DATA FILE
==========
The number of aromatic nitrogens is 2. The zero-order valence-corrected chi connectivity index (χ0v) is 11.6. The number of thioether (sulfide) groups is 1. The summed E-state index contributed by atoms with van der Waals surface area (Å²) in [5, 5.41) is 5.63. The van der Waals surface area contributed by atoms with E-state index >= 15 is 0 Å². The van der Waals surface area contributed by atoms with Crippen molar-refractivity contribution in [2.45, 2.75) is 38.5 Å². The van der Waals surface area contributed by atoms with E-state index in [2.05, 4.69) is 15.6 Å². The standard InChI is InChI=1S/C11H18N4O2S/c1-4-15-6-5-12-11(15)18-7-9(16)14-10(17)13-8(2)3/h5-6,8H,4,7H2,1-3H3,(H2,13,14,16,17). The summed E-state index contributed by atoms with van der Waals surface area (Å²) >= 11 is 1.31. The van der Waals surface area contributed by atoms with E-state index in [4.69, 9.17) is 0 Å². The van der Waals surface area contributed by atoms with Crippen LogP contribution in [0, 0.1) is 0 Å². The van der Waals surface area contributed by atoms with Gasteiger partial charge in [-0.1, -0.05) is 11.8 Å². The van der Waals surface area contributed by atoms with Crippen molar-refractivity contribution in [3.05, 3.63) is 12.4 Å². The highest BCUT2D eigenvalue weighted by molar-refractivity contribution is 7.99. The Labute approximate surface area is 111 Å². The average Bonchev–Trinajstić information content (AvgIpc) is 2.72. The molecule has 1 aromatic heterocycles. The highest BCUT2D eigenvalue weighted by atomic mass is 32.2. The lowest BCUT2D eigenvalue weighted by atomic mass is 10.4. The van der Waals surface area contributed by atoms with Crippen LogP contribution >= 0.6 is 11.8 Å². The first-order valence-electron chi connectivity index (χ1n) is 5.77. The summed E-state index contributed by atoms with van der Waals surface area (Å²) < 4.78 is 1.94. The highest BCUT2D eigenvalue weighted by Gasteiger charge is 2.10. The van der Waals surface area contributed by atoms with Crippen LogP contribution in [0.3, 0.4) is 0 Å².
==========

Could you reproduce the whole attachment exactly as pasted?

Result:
The number of aromatic nitrogens is 2. The zero-order valence-corrected chi connectivity index (χ0v) is 11.6. The number of thioether (sulfide) groups is 1. The summed E-state index contributed by atoms with van der Waals surface area (Å²) in [5, 5.41) is 5.63. The van der Waals surface area contributed by atoms with E-state index >= 15 is 0 Å². The van der Waals surface area contributed by atoms with Crippen molar-refractivity contribution in [2.45, 2.75) is 38.5 Å². The van der Waals surface area contributed by atoms with E-state index in [2.05, 4.69) is 15.6 Å². The standard InChI is InChI=1S/C11H18N4O2S/c1-4-15-6-5-12-11(15)18-7-9(16)14-10(17)13-8(2)3/h5-6,8H,4,7H2,1-3H3,(H2,13,14,16,17). The summed E-state index contributed by atoms with van der Waals surface area (Å²) >= 11 is 1.31. The van der Waals surface area contributed by atoms with E-state index in [4.69, 9.17) is 0 Å². The van der Waals surface area contributed by atoms with Crippen LogP contribution in [0, 0.1) is 0 Å². The van der Waals surface area contributed by atoms with Gasteiger partial charge in [-0.1, -0.05) is 11.8 Å². The van der Waals surface area contributed by atoms with Crippen molar-refractivity contribution in [3.05, 3.63) is 12.4 Å². The highest BCUT2D eigenvalue weighted by molar-refractivity contribution is 7.99. The Labute approximate surface area is 111 Å². The average Bonchev–Trinajstić information content (AvgIpc) is 2.72. The molecule has 1 aromatic heterocycles. The highest BCUT2D eigenvalue weighted by atomic mass is 32.2. The lowest BCUT2D eigenvalue weighted by atomic mass is 10.4. The van der Waals surface area contributed by atoms with Crippen LogP contribution >= 0.6 is 11.8 Å². The first-order valence-electron chi connectivity index (χ1n) is 5.77. The summed E-state index contributed by atoms with van der Waals surface area (Å²) < 4.78 is 1.94. The highest BCUT2D eigenvalue weighted by Gasteiger charge is 2.10. The van der Waals surface area contributed by atoms with Crippen LogP contribution in [0.3, 0.4) is 0 Å².